Herbal Ecstasy for Healthy Eating

By Ellen Swandiak / September 10, 2011

Create your own Herbal Ecstasy…this is a great method for preserving excess herbs that you’ve grown or bought allowing you healthy eating whenever you like. My dear friend, Maya, has been doing this for the past five seasons, allowing her to enjoy her garden spoils throughout the year. As a bonus, the herbs’ fresh-tasting flavors get more intense as time passes. She makes three different herbal batches: an equal mixture of oregano, thyme, and sage; a basil batch; and a rosemary batch. Use them in salad dressings and marinades, and of course, when cooking. The rosemary is heavenly spooned on steamed or roasted potatoes, the basil is a nice surprise in mashed potatoes, or tasty on a green bean salad.

Maya’s Method

Harvest herbs early or late in the day when they are cool, to avoid wilting.

  1. Herbs must be thoroughly dry before you begin, since it is water that causes spoilage. After washing, remove excess water with paper towels, then spread herbs out for an hour or until all of the water evaporates. (It may not be necessary to wash the herbs from your own garden, use your judgement.)
  2. Strip the leaves, discard stems. Mince the herbs as finely as you can. This will release the most flavor into the oil. Maya likes using a “mezza luna” knife (a curved Italian blade with a handle at each end that allows you to rock back and forth).
  3. Spoon herbs into small Mason jars leaving about 1/2 inch from the top, then fill with olive oil (use cooking, not extra-virgin). Let the jars stand for an hour or so, topping them up as the oil is absorbed. There should be a 1/4-inch layer of only oil at the top, which will act very much like a wax seal.
  4. Label and refrigerate the jars. When using, spoon out what you need, and be sure to cover any exposed herbs with additional oil. Don’t worry if you leave the jars out of the fridge and the oil liquefies, this will not cause spoilage, but do remember to put them back in the fridge when you’re finished cooking.

Herbal Cocktails

Mixologist Junior Merino, a.k.a. The Liquid Chef, is devoted to quality ingredients in his creations. His cocktails are a true balance of all the elements, never too sweet or too overpowering. He has created the most elegant and unique cocktails for restaurants and events in the U.S., Mexico, and Japan. For a refreshing change, try these two Cachaca cocktails. If this whets your whistle, check out www.theliquidchefinc.com.

Thyme for a Change

  • 4/6 of a lime
  • 1/3 of a kiwi
  • 2 fresh thyme sprigs, plus one sprig for garnish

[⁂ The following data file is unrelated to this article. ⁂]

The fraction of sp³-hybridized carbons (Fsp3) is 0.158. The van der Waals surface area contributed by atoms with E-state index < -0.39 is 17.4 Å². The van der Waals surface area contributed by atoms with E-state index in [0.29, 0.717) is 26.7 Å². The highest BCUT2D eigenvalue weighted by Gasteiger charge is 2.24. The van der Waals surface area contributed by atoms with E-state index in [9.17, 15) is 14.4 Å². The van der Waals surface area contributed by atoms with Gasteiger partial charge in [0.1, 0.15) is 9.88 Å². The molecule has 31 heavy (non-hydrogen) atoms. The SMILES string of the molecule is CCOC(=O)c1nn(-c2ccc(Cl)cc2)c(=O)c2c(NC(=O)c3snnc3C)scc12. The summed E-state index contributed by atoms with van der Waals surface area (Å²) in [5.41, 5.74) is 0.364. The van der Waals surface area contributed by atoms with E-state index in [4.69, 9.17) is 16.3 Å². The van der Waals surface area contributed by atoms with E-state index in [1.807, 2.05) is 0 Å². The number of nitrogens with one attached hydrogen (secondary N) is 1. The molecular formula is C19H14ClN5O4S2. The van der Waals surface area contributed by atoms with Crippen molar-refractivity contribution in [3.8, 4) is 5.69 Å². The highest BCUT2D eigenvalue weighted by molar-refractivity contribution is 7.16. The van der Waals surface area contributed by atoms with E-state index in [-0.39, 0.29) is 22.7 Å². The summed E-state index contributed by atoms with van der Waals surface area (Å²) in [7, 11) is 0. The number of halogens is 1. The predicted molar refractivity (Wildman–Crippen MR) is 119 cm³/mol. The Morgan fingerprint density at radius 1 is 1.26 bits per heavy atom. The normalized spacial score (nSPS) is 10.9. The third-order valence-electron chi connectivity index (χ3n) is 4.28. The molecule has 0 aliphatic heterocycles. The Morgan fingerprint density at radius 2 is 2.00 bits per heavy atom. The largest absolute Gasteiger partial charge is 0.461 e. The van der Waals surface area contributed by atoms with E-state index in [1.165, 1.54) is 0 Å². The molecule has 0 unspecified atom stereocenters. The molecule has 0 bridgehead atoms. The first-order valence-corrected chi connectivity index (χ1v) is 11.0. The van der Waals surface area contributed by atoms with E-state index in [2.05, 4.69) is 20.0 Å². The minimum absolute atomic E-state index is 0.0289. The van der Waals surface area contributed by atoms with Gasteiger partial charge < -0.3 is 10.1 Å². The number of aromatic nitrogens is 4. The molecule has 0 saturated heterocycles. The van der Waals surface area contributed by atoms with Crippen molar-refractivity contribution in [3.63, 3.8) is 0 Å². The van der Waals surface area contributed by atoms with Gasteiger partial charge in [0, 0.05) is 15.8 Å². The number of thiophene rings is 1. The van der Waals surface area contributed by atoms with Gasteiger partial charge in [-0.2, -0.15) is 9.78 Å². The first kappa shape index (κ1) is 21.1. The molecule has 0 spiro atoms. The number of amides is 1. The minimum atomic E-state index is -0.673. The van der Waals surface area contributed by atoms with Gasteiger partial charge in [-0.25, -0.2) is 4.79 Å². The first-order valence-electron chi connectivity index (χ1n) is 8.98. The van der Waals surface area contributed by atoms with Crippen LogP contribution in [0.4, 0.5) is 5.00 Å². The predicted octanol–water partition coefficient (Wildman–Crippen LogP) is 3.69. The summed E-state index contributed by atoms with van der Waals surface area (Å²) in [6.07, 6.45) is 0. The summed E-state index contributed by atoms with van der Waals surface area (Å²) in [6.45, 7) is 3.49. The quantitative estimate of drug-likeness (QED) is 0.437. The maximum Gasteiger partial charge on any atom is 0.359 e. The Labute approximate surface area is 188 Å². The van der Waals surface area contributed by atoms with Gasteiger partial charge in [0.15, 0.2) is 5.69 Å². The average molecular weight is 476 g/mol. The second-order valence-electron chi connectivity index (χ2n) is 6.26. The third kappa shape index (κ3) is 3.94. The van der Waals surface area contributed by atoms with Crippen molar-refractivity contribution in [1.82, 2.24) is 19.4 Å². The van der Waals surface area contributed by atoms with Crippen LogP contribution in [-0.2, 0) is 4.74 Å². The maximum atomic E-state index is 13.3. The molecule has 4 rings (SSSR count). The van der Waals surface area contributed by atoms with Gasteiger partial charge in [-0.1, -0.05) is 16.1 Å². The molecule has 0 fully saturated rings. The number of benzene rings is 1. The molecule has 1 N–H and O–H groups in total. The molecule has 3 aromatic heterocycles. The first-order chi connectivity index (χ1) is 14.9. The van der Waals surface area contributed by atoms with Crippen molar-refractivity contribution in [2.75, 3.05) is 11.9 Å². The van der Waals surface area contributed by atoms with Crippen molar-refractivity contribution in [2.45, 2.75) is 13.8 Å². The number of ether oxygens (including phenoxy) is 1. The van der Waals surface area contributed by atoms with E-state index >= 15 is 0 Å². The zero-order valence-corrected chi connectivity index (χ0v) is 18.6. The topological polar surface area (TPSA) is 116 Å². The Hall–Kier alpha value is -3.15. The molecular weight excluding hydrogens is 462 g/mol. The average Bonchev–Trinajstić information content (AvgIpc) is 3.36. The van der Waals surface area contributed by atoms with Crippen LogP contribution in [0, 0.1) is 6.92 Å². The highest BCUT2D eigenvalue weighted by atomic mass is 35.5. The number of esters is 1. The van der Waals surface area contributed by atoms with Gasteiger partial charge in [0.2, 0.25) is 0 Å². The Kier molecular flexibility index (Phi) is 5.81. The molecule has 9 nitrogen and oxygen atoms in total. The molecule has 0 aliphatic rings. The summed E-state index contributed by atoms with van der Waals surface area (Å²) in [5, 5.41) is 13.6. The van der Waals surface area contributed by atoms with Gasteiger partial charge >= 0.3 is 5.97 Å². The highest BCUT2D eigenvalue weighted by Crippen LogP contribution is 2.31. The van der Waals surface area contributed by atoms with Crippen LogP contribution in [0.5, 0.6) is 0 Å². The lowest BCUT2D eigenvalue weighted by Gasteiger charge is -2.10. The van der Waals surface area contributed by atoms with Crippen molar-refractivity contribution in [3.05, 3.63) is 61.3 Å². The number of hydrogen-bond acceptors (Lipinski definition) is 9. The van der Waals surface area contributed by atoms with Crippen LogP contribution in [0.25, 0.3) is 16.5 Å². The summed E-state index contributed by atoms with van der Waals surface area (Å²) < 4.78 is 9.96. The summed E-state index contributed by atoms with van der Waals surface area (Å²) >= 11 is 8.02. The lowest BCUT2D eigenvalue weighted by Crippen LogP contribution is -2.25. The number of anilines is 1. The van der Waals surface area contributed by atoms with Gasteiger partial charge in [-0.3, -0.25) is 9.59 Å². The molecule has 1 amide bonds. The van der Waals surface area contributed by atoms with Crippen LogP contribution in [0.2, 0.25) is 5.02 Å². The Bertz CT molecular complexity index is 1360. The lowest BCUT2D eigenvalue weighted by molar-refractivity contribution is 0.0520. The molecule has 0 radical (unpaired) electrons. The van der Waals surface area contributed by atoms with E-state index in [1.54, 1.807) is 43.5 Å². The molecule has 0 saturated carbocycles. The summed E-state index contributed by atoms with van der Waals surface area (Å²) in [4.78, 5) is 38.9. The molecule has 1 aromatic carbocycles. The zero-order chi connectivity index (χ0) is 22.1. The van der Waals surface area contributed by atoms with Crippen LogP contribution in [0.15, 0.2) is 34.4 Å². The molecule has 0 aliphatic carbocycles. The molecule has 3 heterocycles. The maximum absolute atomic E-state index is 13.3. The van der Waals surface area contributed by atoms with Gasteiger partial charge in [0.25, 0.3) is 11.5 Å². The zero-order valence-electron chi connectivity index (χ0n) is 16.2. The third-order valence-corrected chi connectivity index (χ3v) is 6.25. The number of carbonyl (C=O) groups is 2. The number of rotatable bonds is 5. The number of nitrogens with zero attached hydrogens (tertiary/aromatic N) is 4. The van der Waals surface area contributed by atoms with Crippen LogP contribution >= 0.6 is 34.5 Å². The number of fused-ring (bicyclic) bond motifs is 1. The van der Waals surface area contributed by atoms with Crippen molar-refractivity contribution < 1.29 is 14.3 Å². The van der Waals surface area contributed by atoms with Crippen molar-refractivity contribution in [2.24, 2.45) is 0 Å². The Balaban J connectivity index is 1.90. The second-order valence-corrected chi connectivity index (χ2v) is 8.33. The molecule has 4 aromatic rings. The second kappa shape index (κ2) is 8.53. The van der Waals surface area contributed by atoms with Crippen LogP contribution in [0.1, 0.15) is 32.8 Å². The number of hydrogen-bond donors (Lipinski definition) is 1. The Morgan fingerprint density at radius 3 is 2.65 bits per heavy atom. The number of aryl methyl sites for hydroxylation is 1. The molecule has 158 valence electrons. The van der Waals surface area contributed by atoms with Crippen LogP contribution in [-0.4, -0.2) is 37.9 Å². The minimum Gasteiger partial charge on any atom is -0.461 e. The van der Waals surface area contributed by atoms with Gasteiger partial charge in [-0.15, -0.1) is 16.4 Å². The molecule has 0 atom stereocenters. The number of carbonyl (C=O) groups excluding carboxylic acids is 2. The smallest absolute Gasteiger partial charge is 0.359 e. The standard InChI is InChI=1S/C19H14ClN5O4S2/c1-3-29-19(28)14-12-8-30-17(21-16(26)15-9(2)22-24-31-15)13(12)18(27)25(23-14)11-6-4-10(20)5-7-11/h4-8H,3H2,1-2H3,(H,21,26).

• 3/4 oz. Simple Syrup
  • 2 ozs. Leblon Cachaca
  • 1 oz. Club soda

 Muddle the first four ingredients, then add Leblon, shake and double strain over ice and one ounce of club soda.

Kaffir Lime Cardamom Caipirinha

For the infusion:

  • 17 green cardamom pods
  • 34 kaffir lime leaves
  • 1 liter bottle of Leblon Cachaça

 To a 1-liter bottle of Leblon add the green cardamom pods and kaffir lime leaves. Allow it to infuse for 24 hours.

For the drink:

  • 1 lime
  • 1 oz. simple syrup
  • 2 ozs. of the Leblon Cachaça infusion
  • kumquat flower for garnish, optional

  Muddle the lime and syrup, then add the infused Leblon, ice, shake and pour into a double rocks glass. Garnish with a kumquat flower and kaffir lime leaves.

 John Pomeroy also puts his full creativity, plus only the freshest, optimum ingredients into his cocktails. In addition to consulting and education, he tends bar at the Hideout Speakeasy in Brooklyn, New York. Next time you’re in the mood for some spicy Thai food, make this cocktail, with its great blend of island flavors. If you’d like to learn more, contact him at cocktailcollege@gmail.com.

The Manzanilla

  • 1 1/2 ozs. Mekhong
  • 1oz. coconut water
  • 1/2 oz. Castries Peanut Rum Crème
  • 1/2 oz. fresh-squeezed lemon
  • 1/4 oz. fresh-pressed ginger juice
  • 3 leaves Thai basil, plus sprig for garnish

Shake all ingredients and double strain into frozen cocktail glass. Garnish with basil sprig and a dash of cayenne pepper.

A Gin of Distinction

This gin changed my mind about drinking gin, which I have traditionally shied away from. Twenty-something Master Distiller, Robert Cassell, created the single-batch distilling method in custom copper pots after schooling with Scottish experts. Only local, certified organic botanicals are used, resulting in a different flavor profile from the British formula. Here, the citrus notes are dominant and the American juniper has a subtler, less “piney” taste. Substitute Bluecoat for rum in your next mojito, for a thrilling re-make.

Ellen Swandiak
Ellen Swandiak

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